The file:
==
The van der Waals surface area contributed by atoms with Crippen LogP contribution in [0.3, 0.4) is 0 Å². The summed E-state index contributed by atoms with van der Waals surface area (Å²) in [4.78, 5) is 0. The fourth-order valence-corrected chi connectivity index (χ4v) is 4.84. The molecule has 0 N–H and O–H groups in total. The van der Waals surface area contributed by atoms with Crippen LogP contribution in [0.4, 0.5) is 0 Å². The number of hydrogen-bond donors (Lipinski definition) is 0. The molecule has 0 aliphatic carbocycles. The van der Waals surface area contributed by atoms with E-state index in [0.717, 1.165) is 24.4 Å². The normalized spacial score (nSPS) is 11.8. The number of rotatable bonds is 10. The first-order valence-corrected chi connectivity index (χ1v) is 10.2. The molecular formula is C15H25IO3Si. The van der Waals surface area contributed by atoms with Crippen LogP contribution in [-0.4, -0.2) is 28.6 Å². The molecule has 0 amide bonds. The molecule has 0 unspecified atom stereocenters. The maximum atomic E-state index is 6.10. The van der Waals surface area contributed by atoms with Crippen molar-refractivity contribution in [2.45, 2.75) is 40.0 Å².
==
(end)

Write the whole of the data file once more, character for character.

The van der Waals surface area contributed by atoms with Crippen LogP contribution in [0.3, 0.4) is 0 Å². The summed E-state index contributed by atoms with van der Waals surface area (Å²) in [4.78, 5) is 0. The fourth-order valence-corrected chi connectivity index (χ4v) is 4.84. The molecule has 0 N–H and O–H groups in total. The van der Waals surface area contributed by atoms with Crippen LogP contribution in [0.4, 0.5) is 0 Å². The number of hydrogen-bond donors (Lipinski definition) is 0. The molecule has 0 aliphatic carbocycles. The van der Waals surface area contributed by atoms with E-state index in [0.717, 1.165) is 24.4 Å². The normalized spacial score (nSPS) is 11.8. The number of rotatable bonds is 10. The first-order valence-corrected chi connectivity index (χ1v) is 10.2. The molecular formula is C15H25IO3Si. The van der Waals surface area contributed by atoms with Crippen LogP contribution in [-0.4, -0.2) is 28.6 Å². The molecule has 0 amide bonds. The molecule has 0 unspecified atom stereocenters. The maximum atomic E-state index is 6.10. The van der Waals surface area contributed by atoms with Crippen molar-refractivity contribution in [2.45, 2.75) is 40.0 Å².